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Mrs. NAPOLITANO. I too am very concerned about the serious threat that the invasive species pose to nonnative waters.
As the ranking member of the Natural Resources Water and Power Subcommittee, we have held various hearings on the effects of the invasive quagga mussel, the zebra and quagga mussel in western waterways. I have even traveled to Colorado in order to understand how they are looking at the R&D to be able to see how we can eradicate this invasive species.
It was introduced into the West from the ballast water of vessels coming in from the Great Lakes. This mussel is a dime-sized mussel that clogs water infrastructure. The glue is so potent that nothing can take it off. It's in the pumps. It's in the intake valves and the pipelines, costing water agencies hundreds of thousands--if not millions--of dollars to clean out to allow for the water flow.
The Metropolitan Water District of southern California spent $25 million on fighting quagga mussels since 2007. The Bureau of Reclamation is having a major problem with the mussels, as they are causing funds to be spent to scrape them off those major pipelines instead of on projects needing those funds.
I have seen firsthand the damage the quagga has done to the dams and the water supply plants in southern California. This invasive species will continue to have a devastating impact on the water supply of the West, and we must address the fact that discharges of ballast water carrying invasive species can cause irreversible harm to our Nation's waters, as is already the case in some areas.
We must allow our State regulatory agencies the ability to protect against invasive species, and I will continue to oppose the bill if it includes provisions that hinder the States from protecting their water quality. I hope the chairman and the ranking member can come to some agreement that will help our States.
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Mrs. NAPOLITANO. Mr. Chairman, I yield myself such time as I may consume.
Our bipartisan amendment gives United States-flagged tuna vessels in the western Pacific Ocean the option of using Guam in addition to American Samoa as their annual required port of call in order to meet U.S. maritime regulations.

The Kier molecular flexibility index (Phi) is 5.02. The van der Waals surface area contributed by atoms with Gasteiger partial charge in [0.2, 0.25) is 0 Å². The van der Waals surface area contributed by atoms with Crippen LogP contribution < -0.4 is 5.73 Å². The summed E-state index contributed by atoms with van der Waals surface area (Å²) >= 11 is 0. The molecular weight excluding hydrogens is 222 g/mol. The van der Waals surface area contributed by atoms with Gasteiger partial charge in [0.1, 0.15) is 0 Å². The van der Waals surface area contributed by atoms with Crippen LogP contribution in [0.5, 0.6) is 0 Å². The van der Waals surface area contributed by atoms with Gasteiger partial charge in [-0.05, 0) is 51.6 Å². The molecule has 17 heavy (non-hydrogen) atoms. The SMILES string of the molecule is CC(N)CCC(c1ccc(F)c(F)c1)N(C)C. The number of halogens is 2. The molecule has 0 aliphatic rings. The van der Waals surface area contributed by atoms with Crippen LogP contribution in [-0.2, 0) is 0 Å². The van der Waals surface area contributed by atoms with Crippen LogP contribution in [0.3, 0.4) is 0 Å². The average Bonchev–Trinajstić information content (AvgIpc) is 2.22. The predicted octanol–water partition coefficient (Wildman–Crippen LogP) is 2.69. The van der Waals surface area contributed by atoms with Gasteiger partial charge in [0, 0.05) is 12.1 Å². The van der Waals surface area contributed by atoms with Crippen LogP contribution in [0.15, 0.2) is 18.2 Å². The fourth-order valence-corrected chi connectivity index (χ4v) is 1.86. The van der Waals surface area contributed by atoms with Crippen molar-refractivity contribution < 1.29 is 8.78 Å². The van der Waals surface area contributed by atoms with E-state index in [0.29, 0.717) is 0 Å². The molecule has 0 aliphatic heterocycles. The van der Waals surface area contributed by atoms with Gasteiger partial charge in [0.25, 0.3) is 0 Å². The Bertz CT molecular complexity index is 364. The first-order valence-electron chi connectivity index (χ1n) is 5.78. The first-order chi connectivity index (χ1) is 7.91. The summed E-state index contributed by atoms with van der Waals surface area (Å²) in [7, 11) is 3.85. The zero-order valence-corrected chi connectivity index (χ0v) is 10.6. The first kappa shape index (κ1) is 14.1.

This amendment would save the U.S. tuna industry millions of dollars and thousands of man-hours that are needlessly wasted being forced by the U.S. maritime regulations to travel 2,600 miles out of their way to make port visits.
The background is that the 2006 Coast Guard Authorization Act allowed U.S.-flagged tuna vessels in the western Pacific to use internationally licensed officers.
The international officer provision was created because maritime officers in the western Pacific are primarily from western Pacific nations. U.S. maritime unions were not opposed to the provision. In order to meet the requirements of that provision, the bill has required tuna vessels to make an annual port call in American Samoa, some 2,000 miles away.
In 2006, the tuna fleet in the region was very small at 12 boats. American Samoa had a market to process the fish for those boats. Since 2006, however, the tuna fleet in the western Pacific has grown to 38 vessels.
Mr. Chairman, approximately 25 of those vessels supply fish to western Pacific processors and then ship the fish product to California, to Georgia, to Illinois, to Puerto Rico for canning. These canneries provide thousands of U.S. jobs. These 25 vessels are still required to travel over 2,600 miles to American Samoa and waste 7 days at sea. This costs each boat more than half a million to make this unnecessary trip.
The purpose of this amendment is to give these tuna boats the option of stopping in Guam in order to meet the requirement of visiting a U.S. port once a year, while receiving marine inspection by the largest Coast Guard sector station in the region.
And, of course, Guam is very close to the tuna fishing grounds. Guam's Coast Guard infrastructure and personnel are excellently equipped to provide these tuna vessels with proper marine inspection and safety review on a timely basis.
I urge all of my colleagues to support this commonsense amendment which will save our U.S. tuna industry millions of dollars. The U.S. House of Representatives is already on record supporting this provision. The provision was part of the Coast Guard authorization of 2009 that overwhelmingly passed this House.
Mr. Chairman, I reserve the balance of my time.
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